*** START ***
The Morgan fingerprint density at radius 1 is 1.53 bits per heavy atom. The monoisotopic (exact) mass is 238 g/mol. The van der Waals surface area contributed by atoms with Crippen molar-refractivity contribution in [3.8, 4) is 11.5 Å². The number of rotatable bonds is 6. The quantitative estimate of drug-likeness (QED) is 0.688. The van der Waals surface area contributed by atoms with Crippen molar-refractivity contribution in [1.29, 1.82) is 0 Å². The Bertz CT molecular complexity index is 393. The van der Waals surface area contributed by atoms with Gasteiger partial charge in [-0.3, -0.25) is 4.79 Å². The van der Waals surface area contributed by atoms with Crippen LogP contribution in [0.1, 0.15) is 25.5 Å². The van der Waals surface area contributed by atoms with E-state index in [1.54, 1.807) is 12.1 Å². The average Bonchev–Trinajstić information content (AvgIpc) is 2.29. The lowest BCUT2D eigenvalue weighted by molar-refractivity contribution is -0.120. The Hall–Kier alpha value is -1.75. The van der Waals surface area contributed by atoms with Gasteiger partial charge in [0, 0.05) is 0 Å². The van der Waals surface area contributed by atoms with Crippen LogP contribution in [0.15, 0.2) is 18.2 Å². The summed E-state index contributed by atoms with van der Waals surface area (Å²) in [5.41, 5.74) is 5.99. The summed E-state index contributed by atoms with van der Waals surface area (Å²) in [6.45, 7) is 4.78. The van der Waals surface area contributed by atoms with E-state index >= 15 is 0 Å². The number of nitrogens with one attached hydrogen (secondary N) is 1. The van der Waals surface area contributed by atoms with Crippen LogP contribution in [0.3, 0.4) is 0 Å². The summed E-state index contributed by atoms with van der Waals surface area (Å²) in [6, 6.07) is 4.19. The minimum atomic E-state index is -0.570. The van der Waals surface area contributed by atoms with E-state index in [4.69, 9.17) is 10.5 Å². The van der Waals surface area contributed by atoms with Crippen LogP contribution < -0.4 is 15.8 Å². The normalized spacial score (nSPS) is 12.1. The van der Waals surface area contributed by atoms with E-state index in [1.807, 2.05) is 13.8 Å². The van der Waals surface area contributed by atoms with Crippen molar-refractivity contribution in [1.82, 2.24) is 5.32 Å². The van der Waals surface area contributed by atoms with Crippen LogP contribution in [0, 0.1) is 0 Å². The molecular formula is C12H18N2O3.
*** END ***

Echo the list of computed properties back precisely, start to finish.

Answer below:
The Morgan fingerprint density at radius 1 is 1.53 bits per heavy atom. The monoisotopic (exact) mass is 238 g/mol. The van der Waals surface area contributed by atoms with Crippen molar-refractivity contribution in [3.8, 4) is 11.5 Å². The number of rotatable bonds is 6. The quantitative estimate of drug-likeness (QED) is 0.688. The van der Waals surface area contributed by atoms with Crippen molar-refractivity contribution in [1.29, 1.82) is 0 Å². The Bertz CT molecular complexity index is 393. The van der Waals surface area contributed by atoms with Gasteiger partial charge in [-0.3, -0.25) is 4.79 Å². The van der Waals surface area contributed by atoms with Crippen LogP contribution in [0.1, 0.15) is 25.5 Å². The van der Waals surface area contributed by atoms with E-state index in [1.54, 1.807) is 12.1 Å². The average Bonchev–Trinajstić information content (AvgIpc) is 2.29. The lowest BCUT2D eigenvalue weighted by molar-refractivity contribution is -0.120. The Hall–Kier alpha value is -1.75. The van der Waals surface area contributed by atoms with Gasteiger partial charge in [0, 0.05) is 0 Å². The van der Waals surface area contributed by atoms with Crippen LogP contribution in [0.15, 0.2) is 18.2 Å². The summed E-state index contributed by atoms with van der Waals surface area (Å²) in [5.41, 5.74) is 5.99. The summed E-state index contributed by atoms with van der Waals surface area (Å²) in [6.45, 7) is 4.78. The van der Waals surface area contributed by atoms with E-state index >= 15 is 0 Å². The number of nitrogens with one attached hydrogen (secondary N) is 1. The van der Waals surface area contributed by atoms with Crippen LogP contribution in [0.3, 0.4) is 0 Å². The summed E-state index contributed by atoms with van der Waals surface area (Å²) in [6, 6.07) is 4.19. The minimum atomic E-state index is -0.570. The van der Waals surface area contributed by atoms with E-state index in [4.69, 9.17) is 10.5 Å². The van der Waals surface area contributed by atoms with Crippen LogP contribution < -0.4 is 15.8 Å². The normalized spacial score (nSPS) is 12.1. The van der Waals surface area contributed by atoms with E-state index in [1.807, 2.05) is 13.8 Å². The van der Waals surface area contributed by atoms with Crippen molar-refractivity contribution in [1.82, 2.24) is 5.32 Å². The van der Waals surface area contributed by atoms with Crippen LogP contribution in [0, 0.1) is 0 Å². The molecular formula is C12H18N2O3.